Elegant way to chain `Option` or `Result` locally

I usually encountered scenarios where I need to chain Option or Result locally (the function return value is not an Option or Result). Let say we want to perform checked sum on four integers, the usual way I write this procedure is

if let Some(sum) = a.checked_add(b).and_then(|v| v.checked_add(c)).and_then(|v| v.checked_add(d)) {
    // do something with sum
} else {
    // other logic
}

I used to write a lot of code in C#, where the common syntax is using ?, like a.checked_add(b)?.checked_add(c)?.checked_add(d). We can use this in Rust, but it will directly return the None value from the function than from the expression. What I come up with is as follows:

if let Some(sum) = || -> Option<_> { a.checked_add(b)?.checked_add(c)?.checked_add(d) } () {
    // do something with sum
} else {
    // other logic
}

This is still less than ideal, but at least more readable. Is there any other elegant approaches to chain Option or Result locally? I wish we could have some syntax to support chain Option or Result locally without closures. (I also wish the ?? operator for assigning default values for nullable value could be introduced to Rust)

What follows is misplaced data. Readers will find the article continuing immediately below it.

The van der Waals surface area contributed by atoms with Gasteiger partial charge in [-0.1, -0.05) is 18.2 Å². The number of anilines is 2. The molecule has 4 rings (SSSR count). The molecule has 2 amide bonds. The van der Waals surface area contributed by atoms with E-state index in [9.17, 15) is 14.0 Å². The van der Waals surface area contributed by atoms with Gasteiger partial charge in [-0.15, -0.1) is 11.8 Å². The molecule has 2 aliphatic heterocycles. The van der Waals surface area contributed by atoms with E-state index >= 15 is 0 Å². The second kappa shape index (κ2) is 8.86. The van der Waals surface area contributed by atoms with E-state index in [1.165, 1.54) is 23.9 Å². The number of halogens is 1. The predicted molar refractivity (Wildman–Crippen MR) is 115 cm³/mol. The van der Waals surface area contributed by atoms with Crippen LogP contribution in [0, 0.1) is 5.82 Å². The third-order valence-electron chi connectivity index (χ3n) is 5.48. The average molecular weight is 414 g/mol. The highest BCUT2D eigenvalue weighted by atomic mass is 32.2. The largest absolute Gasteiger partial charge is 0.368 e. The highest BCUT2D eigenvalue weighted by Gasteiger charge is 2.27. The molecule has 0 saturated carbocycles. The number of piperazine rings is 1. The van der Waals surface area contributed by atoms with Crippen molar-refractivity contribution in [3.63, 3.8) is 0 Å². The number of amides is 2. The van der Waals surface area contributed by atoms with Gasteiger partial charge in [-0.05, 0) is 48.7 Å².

1 Like

This is what try_blocks - The Rust Unstable Book are for:

if let Some(sum) = try { a.checked_add(b)?.checked_add(c)?.checked_add(d)? } {
    // do something with sum
} else {
    // other logic
}

For now the IIFE, like you used there, is a good approach.

3 Likes

You can introduce a variable and insert line breaks to avoid very long lines and improve readability:

let sum = a.checked_add(b)
    .and_then(|s| s.checked_add(c))
    .and_then(|s| s.checked_add(d));

if let Some(sum) = sum {
    ...
} else {
    ...
}

The original line in the C#-like syntax (as well as with the try block) is both already too long and too repetitive for my taste. In a code review, I would ask the author to refactor it regardless. This particular case can be rewritten as:

let sum = [b, c, d]
    .into_iter()
    .fold(
        Some(a),
        |sum, term| sum?.checked_add(term)
    );

This doesn't need unstable features and it doesn't introduce repetition when a new term is added, either.

2 Likes

Thanks! Great to know that! Wish that it can be stabilized soon

A macro can also easily replace the code you show.

Note that fold doesn't short-circuit the way the ? original does. Instead, I'd suggest .try_fold(0, i32::checked_add): https://play.rust-lang.org/?version=nightly&mode=debug&edition=2021&gist=f7607e3cc1430e661ceef6a13f2b562b

Doing a checked sum is actually even the first example in its documentation :slightly_smiling_face: https://doc.rust-lang.org/std/iter/trait.Iterator.html#method.try_fold

2 Likes

My example is just a very simple example. What I actually need is a mixture of various operators. For repeated pattern it's definitely reasonable to use a macro

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